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The Screenplay

Updated on August 31, 2017

Getting Started

Some people write screenplays on typewriters, or in Microsoft Word, or Google Docs. None of these are good to write with. I would recommend going to www.celtx.com. This is a free site where you can write and connect with other filmmakers. This service will automatically format for you. By pressing TAB, you can cycle through scene headings, characters, dialogue, actions, parentheticals, transitions, and shots. I will go over all of these later. If you also want extra help you can download almost any screenplay pdf on the internet. So if you're ready, you can open celtx or other preferred service and get started writing with the steps down below.

What Is a Screenplay?

A screenplay is the basic foundation for any feature or short film. The screenplay can be easily broken down into three main parts. The scene heading, actions, and dialogue. In this article we will discuss each and every part of a screenplay including the smaller parts, such as transitions, parentheticals, and shots. Please note, this is a screenplay not a stage play. They have very different formats and ways to write. So please enjoy.

Parts of the Screenplay

The screenplay has many parts to it. Some large and important, and some that are smaller and can never be used. This all depends on your own personal writing style. Now I won't get into detail about the Act I, Act II, and Act III parts of the screenplay, but I will explain them so that you have an exciting and engaging story.

First is the Scene Heading. The scene heading tells the reader, where the scene takes place. The scene heading is written in all caps. The scene heading can be bold and underlined, but there is no reason for it, unless you like the look of it. I personally do. The scene heading will look something like this:

1. INT. HOUSE -- DAY 1.

The numbers on the scene heading indicate the scene number. Next to that is your location, either inside or outside (interior or exterior) they are abbreviated by INT or EXT. after that is the time. This isn't a specific time of day you can get into that in the action part of the screenplay. This is to give an idea of what time it is. Either morning, day, night, dawn, dusk.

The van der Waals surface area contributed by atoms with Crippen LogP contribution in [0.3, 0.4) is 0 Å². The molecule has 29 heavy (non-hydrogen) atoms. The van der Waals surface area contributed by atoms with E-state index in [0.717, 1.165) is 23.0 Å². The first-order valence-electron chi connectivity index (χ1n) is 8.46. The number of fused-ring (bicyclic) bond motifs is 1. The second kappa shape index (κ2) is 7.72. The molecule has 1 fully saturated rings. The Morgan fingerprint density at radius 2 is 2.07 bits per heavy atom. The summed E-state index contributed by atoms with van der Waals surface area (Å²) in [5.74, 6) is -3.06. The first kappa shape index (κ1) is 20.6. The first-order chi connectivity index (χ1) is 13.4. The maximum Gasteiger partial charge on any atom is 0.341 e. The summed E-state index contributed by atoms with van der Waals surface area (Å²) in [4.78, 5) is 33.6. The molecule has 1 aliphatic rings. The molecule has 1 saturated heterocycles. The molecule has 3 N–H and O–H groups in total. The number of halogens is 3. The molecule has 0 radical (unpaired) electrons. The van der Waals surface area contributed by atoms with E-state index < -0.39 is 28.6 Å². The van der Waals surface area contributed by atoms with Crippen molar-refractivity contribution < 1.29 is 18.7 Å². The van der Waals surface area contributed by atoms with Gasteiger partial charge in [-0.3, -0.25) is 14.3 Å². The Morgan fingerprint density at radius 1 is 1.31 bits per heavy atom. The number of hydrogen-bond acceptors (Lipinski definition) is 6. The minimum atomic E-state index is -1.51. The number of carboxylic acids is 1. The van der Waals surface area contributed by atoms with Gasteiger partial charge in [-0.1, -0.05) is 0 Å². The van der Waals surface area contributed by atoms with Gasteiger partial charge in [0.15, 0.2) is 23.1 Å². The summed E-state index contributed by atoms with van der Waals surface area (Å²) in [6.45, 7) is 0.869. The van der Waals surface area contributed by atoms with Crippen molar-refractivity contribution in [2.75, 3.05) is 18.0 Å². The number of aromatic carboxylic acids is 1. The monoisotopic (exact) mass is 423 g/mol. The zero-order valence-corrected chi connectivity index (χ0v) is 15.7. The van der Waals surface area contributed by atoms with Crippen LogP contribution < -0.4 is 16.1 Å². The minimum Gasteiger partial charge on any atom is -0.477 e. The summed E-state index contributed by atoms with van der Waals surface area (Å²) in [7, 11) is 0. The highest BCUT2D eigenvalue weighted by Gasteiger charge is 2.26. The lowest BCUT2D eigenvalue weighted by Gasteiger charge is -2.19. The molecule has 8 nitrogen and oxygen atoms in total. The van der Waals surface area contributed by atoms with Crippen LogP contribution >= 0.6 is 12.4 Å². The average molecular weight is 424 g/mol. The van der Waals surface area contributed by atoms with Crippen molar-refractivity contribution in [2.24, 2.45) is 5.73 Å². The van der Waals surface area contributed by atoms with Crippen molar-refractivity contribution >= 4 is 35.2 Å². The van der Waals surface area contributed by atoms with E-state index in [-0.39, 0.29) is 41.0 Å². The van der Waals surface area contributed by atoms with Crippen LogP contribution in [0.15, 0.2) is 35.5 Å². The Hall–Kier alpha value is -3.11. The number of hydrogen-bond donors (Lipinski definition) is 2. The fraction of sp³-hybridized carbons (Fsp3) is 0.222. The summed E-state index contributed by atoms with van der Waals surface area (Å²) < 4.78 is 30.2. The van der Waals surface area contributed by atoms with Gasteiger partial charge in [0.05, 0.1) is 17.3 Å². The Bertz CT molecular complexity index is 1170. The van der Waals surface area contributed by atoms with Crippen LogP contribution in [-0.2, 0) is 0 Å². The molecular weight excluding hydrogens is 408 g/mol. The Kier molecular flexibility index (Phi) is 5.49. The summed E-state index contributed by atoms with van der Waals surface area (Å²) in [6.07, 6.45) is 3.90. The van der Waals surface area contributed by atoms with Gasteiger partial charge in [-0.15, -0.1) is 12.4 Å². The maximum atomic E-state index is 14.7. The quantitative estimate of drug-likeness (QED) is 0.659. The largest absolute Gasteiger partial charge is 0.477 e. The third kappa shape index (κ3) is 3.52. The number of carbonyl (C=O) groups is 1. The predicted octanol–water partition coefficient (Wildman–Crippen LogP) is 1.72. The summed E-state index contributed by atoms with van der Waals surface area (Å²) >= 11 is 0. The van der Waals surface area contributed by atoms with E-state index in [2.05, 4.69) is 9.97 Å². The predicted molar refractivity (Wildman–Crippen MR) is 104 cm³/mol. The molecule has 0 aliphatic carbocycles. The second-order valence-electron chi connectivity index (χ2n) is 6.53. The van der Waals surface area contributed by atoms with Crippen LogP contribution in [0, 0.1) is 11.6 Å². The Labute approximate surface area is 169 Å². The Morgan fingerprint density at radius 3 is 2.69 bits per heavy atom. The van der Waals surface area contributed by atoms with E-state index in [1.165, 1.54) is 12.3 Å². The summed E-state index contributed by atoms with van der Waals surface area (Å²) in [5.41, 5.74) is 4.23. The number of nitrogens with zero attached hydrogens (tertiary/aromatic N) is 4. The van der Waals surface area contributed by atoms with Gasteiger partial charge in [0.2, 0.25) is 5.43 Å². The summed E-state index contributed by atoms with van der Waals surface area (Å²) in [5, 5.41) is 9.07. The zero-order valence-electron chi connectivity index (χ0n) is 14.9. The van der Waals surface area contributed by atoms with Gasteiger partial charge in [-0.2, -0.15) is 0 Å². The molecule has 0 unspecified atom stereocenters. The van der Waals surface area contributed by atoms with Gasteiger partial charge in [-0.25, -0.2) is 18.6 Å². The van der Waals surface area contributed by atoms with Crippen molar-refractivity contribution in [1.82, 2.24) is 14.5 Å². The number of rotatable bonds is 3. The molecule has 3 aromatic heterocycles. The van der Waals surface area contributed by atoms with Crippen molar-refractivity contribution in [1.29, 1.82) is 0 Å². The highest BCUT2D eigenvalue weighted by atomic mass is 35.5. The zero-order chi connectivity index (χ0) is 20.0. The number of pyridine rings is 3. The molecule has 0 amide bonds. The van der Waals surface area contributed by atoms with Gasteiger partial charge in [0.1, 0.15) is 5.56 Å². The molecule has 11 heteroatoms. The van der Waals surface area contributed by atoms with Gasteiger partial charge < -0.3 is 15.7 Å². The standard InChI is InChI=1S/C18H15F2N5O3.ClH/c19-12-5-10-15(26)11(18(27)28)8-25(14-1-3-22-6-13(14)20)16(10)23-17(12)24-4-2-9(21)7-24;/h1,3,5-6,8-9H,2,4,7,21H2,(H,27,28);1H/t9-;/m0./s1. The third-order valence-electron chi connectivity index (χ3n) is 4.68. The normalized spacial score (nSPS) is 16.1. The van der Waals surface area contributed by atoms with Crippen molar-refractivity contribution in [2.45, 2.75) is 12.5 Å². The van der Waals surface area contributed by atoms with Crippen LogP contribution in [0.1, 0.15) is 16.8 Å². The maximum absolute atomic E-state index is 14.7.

Second is the Action. This part of the screenplay is for you (the writer) to describe a characters looks, what they're doing, and how they feel on screen. The actions on a screenplay are usually very bland. They should describe what WE will see on screen. There is no issue with you getting more novel-like and detailed with your actions, but this is generally what it should look like:

1. INT. HOUSE -- DAY 1.

Sitting down on the couch is a man. He looks to be in his late thirties or early forties. He is a balding white male with a slight stubble on his chin. He is wearing some pajama pants and a dirty t-shirt. Nothing about him says he wants to strive for greatness.

Lastly is the Dialogue. Dialogue is what drives the story forward, for the most part. If your film is silent then you need to rely on your actors facial expressions and body language.

But in this case, dialogue is very important. When you are writing dialogue make sure that do don't tell the audience something they already know. Instead of saying a person is a dick, show it. Sometimes dialogue isn't important. Also when writing dialogue make sure that it is relevant, don't make your characters talk about nothing, unless you can execute it very well.

That's pretty much it, those are the three main parts of the screenplay.

Parts of the Screenplay pt. 2

Along with Scene Headings, Dialogue, and Actions, there are many other equally important but small parts to the screenplay.

First is the Character. This part of the screenplay goes after the action, and before the dialogue. This part of the screenplay is to show who is talking.

Secondly is Parenthetical. Aside from this word being very fun to say, they add a little extra bump to your dialogue. These either go before, or inside the dialogue. These describe how you want your actor to say the line, or if there is a specific and important action you want them to perform while talking.

Third, are Shots. These are put after the scene heading. These describe the first shot on the screen.

Fourth, are the transitions. These usually help with how you end the screenplay or transition between scenes.

Formatting Your Screenplay

1. You will start with your scene heading, this will describe the area, and the character(s) being seen. After that you will describe what they are doing.

2. The character's name will be centered on the page, the name will be written in all caps.

3. Dialogue, it's best to introduce a character by name, maybe have on character call to another.

4. If you want, you can add parentheticals, shots, or transitions, you can, but they aren't vital to the screenplay process.

© 2017 Jared Fling

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